If a person smokes cigarettes or vapes, it does not disqualify them from donating blood.
However, both tobacco cigarettes and electronic cigarettes (e-cigarettes) contain harmful chemicals that may affect a person’s blood.
The American Lung Association claim that a burning cigarette produces more than 7,000 chemicals, including carbon monoxide, ammonia, and arsenic. Several of these chemicals are toxic, and 69 of them can cause cancer.
In addition to nicotine, e-cigarettes may contain the following harmful substances:
- propylene glycol, which is present in paint solvents, antifreeze, and some foods (as an additive)
- acetaldehyde, which is a toxic product of ethanol alcohol
- formaldehyde, which is a chemical preservative present in disinfectants, glue, and plywood
- diacetyl, which is a flavoring agent that tastes like butter
- heavy metals, including nickel and lead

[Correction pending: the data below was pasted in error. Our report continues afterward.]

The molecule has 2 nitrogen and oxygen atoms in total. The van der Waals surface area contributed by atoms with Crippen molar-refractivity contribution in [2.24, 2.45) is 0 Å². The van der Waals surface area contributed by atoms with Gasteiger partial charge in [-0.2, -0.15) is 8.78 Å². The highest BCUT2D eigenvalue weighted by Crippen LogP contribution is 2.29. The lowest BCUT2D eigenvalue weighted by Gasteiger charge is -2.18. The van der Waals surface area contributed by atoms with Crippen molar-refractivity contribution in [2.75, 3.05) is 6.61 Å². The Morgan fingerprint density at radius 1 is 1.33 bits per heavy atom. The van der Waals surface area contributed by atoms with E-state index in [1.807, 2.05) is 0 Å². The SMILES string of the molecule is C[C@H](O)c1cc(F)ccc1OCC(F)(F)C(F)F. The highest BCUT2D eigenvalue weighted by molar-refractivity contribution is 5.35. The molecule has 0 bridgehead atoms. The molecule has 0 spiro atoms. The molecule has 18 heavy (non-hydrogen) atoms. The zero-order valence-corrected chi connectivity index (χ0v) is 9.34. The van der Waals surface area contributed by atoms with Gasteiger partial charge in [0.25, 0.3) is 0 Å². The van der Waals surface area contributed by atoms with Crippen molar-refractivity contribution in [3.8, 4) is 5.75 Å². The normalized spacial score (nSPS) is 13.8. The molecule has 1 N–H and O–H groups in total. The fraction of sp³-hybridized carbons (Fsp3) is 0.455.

- benzene, which is a chemical compound present in car exhaust
Currently, minimal information exists regarding the exact effects of vaping on blood donations. One thing to keep in mind is the fact that both vaping and smoking cigarettes can increase blood pressure.
According to American Red Cross guidelines, people can donate blood as long as their blood pressure is between 90/50 millimeters of mercury (mm Hg) and 80/100 mm Hg.
In one 2018 study, researchers compared blood donations from people who smoke with donations from people who do not smoke. They concluded that smoking cigarettes does not affect the overall quality of the donated blood.
However, the researchers did note that the donations from the people who smoke had higher concentrations of carboxyhemoglobin (COHb) in the red blood cells. COHb forms when red blood cells come into contact with carbon monoxide, significantly reducing the amount of oxygen that red blood cells can carry.
Based on these findings, the researchers recommend that people avoid smoking for 12 hours before donating blood.
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